Changes to B.C.'s Wildlife Act are aimed at slowing the spread of feral non-native and potentially harmful rabbits.
The regulatory amendments are designed to help manage the harmful effects of invasive wild members of the Leperidae family, which includes all rabbits and hares.
Because all species of Leperidae are designated wildlife in B.C., rabbits and hares are managed under the Wildlife Act; the changes were made to the designation and exemption regulations.
Feral non-native European and eastern cottontail rabbits and hares cause agricultural damage by reducing crop yields and overgrazing pastures; they also compete with native species for food and habitat and may threaten local plant species.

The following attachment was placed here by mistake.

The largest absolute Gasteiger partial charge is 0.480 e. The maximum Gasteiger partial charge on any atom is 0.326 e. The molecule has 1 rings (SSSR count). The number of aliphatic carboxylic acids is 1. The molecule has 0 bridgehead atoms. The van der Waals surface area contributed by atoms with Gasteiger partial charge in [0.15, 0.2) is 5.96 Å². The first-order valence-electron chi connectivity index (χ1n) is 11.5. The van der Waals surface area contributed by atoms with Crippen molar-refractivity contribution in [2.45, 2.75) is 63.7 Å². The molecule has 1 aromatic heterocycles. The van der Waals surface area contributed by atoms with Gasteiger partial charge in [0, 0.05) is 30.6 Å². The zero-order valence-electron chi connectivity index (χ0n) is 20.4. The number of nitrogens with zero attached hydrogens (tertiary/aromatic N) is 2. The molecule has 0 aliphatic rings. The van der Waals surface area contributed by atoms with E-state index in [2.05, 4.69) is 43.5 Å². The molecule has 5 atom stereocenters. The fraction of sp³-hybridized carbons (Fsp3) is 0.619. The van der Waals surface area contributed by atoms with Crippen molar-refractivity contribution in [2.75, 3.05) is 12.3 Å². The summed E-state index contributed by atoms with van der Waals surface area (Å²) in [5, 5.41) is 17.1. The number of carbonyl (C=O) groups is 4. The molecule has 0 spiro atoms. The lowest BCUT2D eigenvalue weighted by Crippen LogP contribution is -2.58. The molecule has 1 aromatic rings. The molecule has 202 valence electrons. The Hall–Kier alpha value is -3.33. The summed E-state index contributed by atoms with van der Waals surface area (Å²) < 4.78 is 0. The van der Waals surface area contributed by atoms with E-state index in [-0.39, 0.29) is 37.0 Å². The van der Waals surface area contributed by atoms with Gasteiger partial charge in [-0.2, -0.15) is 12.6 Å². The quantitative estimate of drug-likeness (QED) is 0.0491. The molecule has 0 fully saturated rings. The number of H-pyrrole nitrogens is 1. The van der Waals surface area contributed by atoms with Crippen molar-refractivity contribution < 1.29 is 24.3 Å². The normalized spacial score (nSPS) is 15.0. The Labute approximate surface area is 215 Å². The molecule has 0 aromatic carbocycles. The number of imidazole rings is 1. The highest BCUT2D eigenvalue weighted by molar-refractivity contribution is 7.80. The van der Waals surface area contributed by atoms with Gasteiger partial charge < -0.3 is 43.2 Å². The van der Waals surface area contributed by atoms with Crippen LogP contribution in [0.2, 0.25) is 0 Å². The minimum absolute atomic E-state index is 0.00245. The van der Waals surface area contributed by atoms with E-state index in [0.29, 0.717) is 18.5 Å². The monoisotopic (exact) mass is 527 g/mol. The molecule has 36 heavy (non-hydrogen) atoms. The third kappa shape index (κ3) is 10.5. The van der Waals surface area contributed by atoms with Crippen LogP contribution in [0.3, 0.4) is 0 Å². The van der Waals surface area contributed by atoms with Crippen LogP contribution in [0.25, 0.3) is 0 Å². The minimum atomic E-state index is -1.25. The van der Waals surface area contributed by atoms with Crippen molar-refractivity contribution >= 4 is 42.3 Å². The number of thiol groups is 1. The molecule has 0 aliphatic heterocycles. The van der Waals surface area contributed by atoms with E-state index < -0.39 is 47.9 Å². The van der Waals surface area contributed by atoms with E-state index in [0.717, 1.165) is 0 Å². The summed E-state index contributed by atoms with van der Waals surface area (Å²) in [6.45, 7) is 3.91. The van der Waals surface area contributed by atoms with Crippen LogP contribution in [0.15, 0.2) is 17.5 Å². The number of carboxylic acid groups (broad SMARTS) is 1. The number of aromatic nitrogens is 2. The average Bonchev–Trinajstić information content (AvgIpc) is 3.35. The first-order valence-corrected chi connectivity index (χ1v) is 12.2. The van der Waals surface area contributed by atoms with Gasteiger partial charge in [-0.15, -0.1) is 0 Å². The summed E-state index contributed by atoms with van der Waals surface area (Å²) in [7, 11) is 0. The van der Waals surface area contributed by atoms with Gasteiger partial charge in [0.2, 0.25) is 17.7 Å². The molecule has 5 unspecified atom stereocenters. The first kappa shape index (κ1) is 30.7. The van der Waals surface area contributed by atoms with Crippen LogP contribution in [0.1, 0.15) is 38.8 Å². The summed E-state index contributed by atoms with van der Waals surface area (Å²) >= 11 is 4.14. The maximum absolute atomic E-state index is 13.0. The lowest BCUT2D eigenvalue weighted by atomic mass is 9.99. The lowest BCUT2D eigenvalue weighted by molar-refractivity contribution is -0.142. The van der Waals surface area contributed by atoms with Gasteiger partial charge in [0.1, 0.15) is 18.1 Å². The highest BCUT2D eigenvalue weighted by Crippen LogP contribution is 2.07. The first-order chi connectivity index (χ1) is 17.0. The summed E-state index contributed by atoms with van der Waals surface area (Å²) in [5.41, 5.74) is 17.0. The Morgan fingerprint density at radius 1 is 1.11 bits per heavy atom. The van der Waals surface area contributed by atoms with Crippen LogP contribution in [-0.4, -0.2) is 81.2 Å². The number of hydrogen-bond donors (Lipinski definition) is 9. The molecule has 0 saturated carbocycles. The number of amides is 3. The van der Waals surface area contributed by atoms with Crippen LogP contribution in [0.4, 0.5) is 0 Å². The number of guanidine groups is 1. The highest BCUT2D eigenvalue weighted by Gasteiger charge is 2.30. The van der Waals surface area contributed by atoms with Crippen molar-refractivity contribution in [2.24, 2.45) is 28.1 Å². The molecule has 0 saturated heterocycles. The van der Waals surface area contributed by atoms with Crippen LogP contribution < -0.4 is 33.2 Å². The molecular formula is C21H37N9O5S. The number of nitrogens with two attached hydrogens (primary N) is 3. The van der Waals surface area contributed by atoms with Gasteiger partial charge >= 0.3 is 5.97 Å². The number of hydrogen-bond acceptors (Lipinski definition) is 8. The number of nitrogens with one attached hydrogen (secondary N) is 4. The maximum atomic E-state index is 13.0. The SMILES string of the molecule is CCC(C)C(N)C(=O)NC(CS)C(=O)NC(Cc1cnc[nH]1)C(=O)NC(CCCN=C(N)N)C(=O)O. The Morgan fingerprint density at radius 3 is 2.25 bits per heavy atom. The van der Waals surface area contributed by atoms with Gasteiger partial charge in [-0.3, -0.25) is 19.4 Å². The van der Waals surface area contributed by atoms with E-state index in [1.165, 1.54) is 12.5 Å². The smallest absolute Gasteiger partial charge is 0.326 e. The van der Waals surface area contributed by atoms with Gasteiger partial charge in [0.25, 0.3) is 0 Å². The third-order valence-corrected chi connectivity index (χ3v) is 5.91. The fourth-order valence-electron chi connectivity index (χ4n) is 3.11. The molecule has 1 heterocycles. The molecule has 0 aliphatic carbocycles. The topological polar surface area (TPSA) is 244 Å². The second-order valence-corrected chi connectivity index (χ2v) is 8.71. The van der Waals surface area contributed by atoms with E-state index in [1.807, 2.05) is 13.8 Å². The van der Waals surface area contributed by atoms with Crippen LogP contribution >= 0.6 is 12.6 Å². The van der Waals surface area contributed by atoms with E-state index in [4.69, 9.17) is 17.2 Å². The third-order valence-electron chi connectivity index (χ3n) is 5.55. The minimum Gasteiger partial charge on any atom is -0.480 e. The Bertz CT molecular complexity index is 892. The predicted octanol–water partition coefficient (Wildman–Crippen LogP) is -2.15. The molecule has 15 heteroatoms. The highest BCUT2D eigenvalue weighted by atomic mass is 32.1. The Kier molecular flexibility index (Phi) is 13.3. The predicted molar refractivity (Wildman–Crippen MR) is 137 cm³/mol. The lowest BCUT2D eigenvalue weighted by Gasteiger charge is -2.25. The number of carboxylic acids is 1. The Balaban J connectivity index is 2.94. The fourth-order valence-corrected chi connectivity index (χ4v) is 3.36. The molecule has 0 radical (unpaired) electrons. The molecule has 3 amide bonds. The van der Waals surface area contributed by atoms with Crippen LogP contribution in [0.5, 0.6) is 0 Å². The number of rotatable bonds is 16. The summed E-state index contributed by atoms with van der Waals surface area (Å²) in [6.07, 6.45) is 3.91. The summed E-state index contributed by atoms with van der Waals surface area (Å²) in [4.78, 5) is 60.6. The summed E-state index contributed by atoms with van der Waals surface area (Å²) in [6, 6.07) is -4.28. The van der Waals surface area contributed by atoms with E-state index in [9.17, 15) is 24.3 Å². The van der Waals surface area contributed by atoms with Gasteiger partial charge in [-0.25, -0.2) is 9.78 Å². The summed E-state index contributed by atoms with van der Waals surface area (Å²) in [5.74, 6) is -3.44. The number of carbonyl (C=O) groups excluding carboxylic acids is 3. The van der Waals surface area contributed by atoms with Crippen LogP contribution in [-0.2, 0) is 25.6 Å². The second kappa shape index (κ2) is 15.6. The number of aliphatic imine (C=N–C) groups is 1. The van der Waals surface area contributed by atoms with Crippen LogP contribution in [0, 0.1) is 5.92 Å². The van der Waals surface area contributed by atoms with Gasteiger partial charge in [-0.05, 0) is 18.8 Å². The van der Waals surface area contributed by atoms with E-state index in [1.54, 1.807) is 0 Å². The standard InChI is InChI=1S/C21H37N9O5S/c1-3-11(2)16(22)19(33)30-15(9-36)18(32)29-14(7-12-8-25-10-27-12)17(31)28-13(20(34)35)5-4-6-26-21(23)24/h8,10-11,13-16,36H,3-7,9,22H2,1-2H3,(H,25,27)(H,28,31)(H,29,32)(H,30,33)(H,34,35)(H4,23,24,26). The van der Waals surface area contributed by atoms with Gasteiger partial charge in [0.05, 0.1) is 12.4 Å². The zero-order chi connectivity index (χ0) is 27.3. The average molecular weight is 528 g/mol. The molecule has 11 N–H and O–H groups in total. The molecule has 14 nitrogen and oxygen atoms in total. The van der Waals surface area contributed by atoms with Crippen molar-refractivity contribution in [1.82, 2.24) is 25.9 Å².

As well, feral non-native rabbits and hares can damage yards, lawns, gardens, shrubs, and trees on private property.
The European rabbit is known for digging networks of burrows, where it raises its young, sleeps, and avoids predators when not feeding.
Female European rabbits can have more than four litters per year of up to five kits each, and does may begin breeding just three to five months after birth.
With the Wildlife Act changes, which the Ministry of Forests made public in a June 23 information bulletin, European and eastern cottontail rabbits can no longer be released, or relocated, into the wild.
Another change removes the need for a permit to sell, export, or possess European rabbits. This will make it easier for municipalities or volunteer groups, for instance, to trap and transport rabbits for eutnanization, rehabilitation, or adoption.
The Forests Ministry described the changes as a "first step" in reducing their impact on the environment and slowing their spread.